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Thursday, March 06, 2008

Moods - Nostalgic

In keeping with our theme for this play list comes from our collective list of the Top 25 Alternative Rock Albums.

Nostalgic, as defined by Websters:

1. a wistful desire to return in thought or in fact to a former time in one's life, to one's home or homeland, or to one's family and friends
2. a sentimental yearning for the happiness of a former place or time
3. something that elicits or displays nostalgia.
4. A bittersweet longing for things, persons, or situations of the past.
5. The condition of being homesick; homesickness.

What do you remember when you listen to albums from the past? Do you think about that wedding dance you witnessed or that time you played a touch football game with your friends in a muddy field? Do you remember getting your driver's license or that time you ditched 5th period Chemistry to make out at the end of the hallway with a guy you were pretty sure didn't really like but turns out he did? Do you think about high school or college or even middle school in a montage form, snippets of your past hurling from the depths of your mind to the forefront of your thoughts, causing you to smile in brief recognition? Are they painful memories, some of them? The breakups, the failures, the time the popular girl teased you because your hair didn't look just right?

I don't like to fall into those periods of nostalgia. Not really. There's a lot buried in my head I'd really rather not think about and sometimes those things are better left to remain in their cranial burial plot. I know as well as anyone else, though, that that's one of the powers of music: it has the ability to snap you back to a time that is no more and can leave you planted there until it moves you on to something else. Music has the power to remind you of the good and the bad. We all do it, assign songs and albums to certain times in our life. If you thought about it you'd realize you probably have a soundtrack to your life comprised of songs you love and hate. One of the powers of music is to be categorized like that and we do it without even thinking about it. There's a song there, in your heart, in your head, in the depths of your memories that you just can't shake.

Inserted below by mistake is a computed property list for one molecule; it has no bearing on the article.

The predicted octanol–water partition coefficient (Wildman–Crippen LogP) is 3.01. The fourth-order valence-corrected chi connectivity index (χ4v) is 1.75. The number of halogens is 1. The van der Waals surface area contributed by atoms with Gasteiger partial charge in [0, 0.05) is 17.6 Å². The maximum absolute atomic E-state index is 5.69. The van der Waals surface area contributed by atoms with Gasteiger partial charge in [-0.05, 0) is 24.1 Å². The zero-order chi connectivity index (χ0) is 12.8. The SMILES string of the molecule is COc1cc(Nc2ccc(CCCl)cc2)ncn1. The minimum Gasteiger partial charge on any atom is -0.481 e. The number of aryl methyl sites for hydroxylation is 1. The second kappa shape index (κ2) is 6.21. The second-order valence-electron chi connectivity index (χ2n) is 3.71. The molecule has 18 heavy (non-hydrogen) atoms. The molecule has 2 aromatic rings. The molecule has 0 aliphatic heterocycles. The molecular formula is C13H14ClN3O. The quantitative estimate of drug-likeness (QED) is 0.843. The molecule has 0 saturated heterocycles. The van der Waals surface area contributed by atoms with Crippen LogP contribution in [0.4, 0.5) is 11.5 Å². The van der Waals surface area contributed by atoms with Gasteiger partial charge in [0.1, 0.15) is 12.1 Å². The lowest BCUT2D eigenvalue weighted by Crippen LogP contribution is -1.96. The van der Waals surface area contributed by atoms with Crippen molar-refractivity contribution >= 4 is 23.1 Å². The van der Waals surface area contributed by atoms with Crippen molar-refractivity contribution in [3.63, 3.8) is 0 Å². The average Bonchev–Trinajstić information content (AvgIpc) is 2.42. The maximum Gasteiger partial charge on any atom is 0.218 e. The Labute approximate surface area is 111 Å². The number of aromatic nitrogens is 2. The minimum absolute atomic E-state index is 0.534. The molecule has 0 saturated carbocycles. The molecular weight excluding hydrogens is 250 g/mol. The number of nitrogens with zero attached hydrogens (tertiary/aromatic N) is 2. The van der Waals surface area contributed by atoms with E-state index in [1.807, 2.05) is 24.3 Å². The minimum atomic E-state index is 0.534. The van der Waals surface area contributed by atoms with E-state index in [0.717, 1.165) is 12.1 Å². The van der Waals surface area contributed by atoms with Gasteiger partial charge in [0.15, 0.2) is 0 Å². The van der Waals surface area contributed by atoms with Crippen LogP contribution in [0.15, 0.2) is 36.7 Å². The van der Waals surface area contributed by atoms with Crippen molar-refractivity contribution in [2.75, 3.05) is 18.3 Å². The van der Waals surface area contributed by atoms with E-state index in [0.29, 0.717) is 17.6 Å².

On a personal level, Oasis reminds me of summer time driving on winding roads, windows down and singing along to "Wonderwall" even though I really didn't like it. I didn't like it, but there was something to it that made me listen. Still does. The Killers serve to remind me of friends I no longer have and no longer wonder about; not all friendships stand the test of time and really, do I truly care about where my "best" friend from 1989 is now if I can't even remember her name? Portishead is for kissing in covert locations and miscellaneous sexual encounters. It always has and always will be, though my mind does tie Portishead's "Dummy" to a long, cold, snowy driving venture in Oklahoma one winter. I cannot listen to Tori Amos' "Winter". There are maybe three songs total in my vast collection of music I cannot listen to, though I love them, and "Winter" is one of them. "Winter" makes me lay my head on whatever available surface there is and sob like a baby. I left a Tori Amos concert once for that reason; I just couldn't deal with it. On the other hand, "Silent All These Years" is so powerful and so strong that it reminds me of very empowering moments in my lifetime and those were lessons I was glad to learn.

Then there's The Counting Crows. Images of my arm being grabbed as I walked away from an argument to make me the recipient of a kiss I wasn't expecting, the first time I gambled in Vegas, a secret told and never spoken of again. "Monkey", first presented to me on a mixed tape with a note.

Later on, after I got to live with the mixed tape that was called "And Stuff Volume 1" for a little bit, in a weepy 3 a.m. conversation, it was the first time I learned that someone had assigned a song to me. That I was forever burned in someone's memory musically and always would be. I'd been doing it myself for so long, assigning songs to people, places, and things, that I was secretly thrilled to know that someone else did it too. It felt like such an honor and it still does, really. I'm always secretly giddy when I find out now that someone relates a song to me, remembers me by it. While I don't like to fall into fits of nostalgia, it is nice to know that every so often, when a play list spits something out randomly, I've invaded someone's thoughts. Even for a brief moment. Forward it, delete it, rewind it, play it on repeat 20 times, I'm there and someone is thinking about me. Maybe nostalgia isn't such a bad thing after all.

"Monkey," he whispered in my ear at 3:01 a.m., "is you. For me, it's all you."

So, whatever they remind you of, enjoy the memory. I only hope I've sparked something you've long forgotten with this play list...

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